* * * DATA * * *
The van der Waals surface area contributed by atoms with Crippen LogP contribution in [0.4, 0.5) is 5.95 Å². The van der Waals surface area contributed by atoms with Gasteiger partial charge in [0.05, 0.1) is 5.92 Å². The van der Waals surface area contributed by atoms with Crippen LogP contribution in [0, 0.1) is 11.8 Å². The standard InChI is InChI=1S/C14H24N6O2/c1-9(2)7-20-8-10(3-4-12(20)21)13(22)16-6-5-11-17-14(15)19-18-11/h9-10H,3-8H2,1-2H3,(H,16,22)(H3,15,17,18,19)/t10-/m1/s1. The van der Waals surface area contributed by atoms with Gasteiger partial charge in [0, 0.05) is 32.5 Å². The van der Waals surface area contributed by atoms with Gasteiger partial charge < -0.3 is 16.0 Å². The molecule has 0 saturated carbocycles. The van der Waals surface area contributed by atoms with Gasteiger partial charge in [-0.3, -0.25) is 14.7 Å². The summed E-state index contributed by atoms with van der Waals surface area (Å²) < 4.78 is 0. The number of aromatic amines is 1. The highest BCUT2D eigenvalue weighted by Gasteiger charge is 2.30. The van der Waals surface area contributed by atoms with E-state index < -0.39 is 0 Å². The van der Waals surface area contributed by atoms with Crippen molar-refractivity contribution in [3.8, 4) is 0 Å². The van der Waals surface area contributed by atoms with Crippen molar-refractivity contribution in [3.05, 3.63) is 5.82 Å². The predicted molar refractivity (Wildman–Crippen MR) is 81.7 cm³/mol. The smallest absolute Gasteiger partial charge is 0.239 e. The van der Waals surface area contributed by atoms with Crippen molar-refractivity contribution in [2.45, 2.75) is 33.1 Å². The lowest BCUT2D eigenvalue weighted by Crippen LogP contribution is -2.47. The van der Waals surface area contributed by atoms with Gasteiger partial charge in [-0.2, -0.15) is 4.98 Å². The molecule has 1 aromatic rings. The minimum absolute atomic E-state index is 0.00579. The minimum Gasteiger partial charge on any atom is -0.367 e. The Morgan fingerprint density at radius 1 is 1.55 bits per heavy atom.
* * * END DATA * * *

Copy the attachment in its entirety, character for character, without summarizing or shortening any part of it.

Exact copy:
The van der Waals surface area contributed by atoms with Crippen LogP contribution in [0.4, 0.5) is 5.95 Å². The van der Waals surface area contributed by atoms with Gasteiger partial charge in [0.05, 0.1) is 5.92 Å². The van der Waals surface area contributed by atoms with Crippen LogP contribution in [0, 0.1) is 11.8 Å². The standard InChI is InChI=1S/C14H24N6O2/c1-9(2)7-20-8-10(3-4-12(20)21)13(22)16-6-5-11-17-14(15)19-18-11/h9-10H,3-8H2,1-2H3,(H,16,22)(H3,15,17,18,19)/t10-/m1/s1. The van der Waals surface area contributed by atoms with Gasteiger partial charge in [0, 0.05) is 32.5 Å². The van der Waals surface area contributed by atoms with Gasteiger partial charge < -0.3 is 16.0 Å². The molecule has 0 saturated carbocycles. The van der Waals surface area contributed by atoms with Gasteiger partial charge in [-0.3, -0.25) is 14.7 Å². The summed E-state index contributed by atoms with van der Waals surface area (Å²) < 4.78 is 0. The number of aromatic amines is 1. The highest BCUT2D eigenvalue weighted by Gasteiger charge is 2.30. The van der Waals surface area contributed by atoms with E-state index < -0.39 is 0 Å². The van der Waals surface area contributed by atoms with Crippen molar-refractivity contribution in [3.8, 4) is 0 Å². The van der Waals surface area contributed by atoms with Crippen molar-refractivity contribution in [3.05, 3.63) is 5.82 Å². The predicted molar refractivity (Wildman–Crippen MR) is 81.7 cm³/mol. The smallest absolute Gasteiger partial charge is 0.239 e. The van der Waals surface area contributed by atoms with Crippen molar-refractivity contribution in [2.45, 2.75) is 33.1 Å². The lowest BCUT2D eigenvalue weighted by Crippen LogP contribution is -2.47. The van der Waals surface area contributed by atoms with Gasteiger partial charge in [-0.2, -0.15) is 4.98 Å². The molecule has 1 aromatic rings. The minimum absolute atomic E-state index is 0.00579. The minimum Gasteiger partial charge on any atom is -0.367 e. The Morgan fingerprint density at radius 1 is 1.55 bits per heavy atom.